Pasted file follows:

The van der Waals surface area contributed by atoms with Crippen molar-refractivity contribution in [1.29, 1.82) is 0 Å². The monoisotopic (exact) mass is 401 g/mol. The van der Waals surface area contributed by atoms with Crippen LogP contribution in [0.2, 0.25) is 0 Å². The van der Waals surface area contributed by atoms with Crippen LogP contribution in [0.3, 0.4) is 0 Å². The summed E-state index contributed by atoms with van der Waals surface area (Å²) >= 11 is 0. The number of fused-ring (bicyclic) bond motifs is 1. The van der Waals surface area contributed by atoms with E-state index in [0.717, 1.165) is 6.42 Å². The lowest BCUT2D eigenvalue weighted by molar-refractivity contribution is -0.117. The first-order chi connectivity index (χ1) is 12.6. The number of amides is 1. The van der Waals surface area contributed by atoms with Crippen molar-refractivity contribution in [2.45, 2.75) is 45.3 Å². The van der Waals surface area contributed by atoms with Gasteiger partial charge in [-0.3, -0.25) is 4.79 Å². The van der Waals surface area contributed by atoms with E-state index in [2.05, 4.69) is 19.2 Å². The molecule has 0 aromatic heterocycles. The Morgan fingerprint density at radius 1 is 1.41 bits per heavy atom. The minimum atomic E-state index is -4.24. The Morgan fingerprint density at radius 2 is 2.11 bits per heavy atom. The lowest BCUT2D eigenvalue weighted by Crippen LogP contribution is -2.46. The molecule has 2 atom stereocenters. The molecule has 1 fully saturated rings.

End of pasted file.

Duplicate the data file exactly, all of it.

The van der Waals surface area contributed by atoms with Crippen molar-refractivity contribution in [1.29, 1.82) is 0 Å². The monoisotopic (exact) mass is 401 g/mol. The van der Waals surface area contributed by atoms with Crippen LogP contribution in [0.2, 0.25) is 0 Å². The van der Waals surface area contributed by atoms with Crippen LogP contribution in [0.3, 0.4) is 0 Å². The summed E-state index contributed by atoms with van der Waals surface area (Å²) >= 11 is 0. The number of fused-ring (bicyclic) bond motifs is 1. The van der Waals surface area contributed by atoms with E-state index in [0.717, 1.165) is 6.42 Å². The lowest BCUT2D eigenvalue weighted by molar-refractivity contribution is -0.117. The first-order chi connectivity index (χ1) is 12.6. The number of amides is 1. The van der Waals surface area contributed by atoms with Crippen molar-refractivity contribution in [2.45, 2.75) is 45.3 Å². The van der Waals surface area contributed by atoms with Gasteiger partial charge in [-0.3, -0.25) is 4.79 Å². The van der Waals surface area contributed by atoms with E-state index in [2.05, 4.69) is 19.2 Å². The molecule has 0 aromatic heterocycles. The Morgan fingerprint density at radius 1 is 1.41 bits per heavy atom. The minimum atomic E-state index is -4.24. The Morgan fingerprint density at radius 2 is 2.11 bits per heavy atom. The lowest BCUT2D eigenvalue weighted by Crippen LogP contribution is -2.46. The molecule has 2 atom stereocenters. The molecule has 1 fully saturated rings.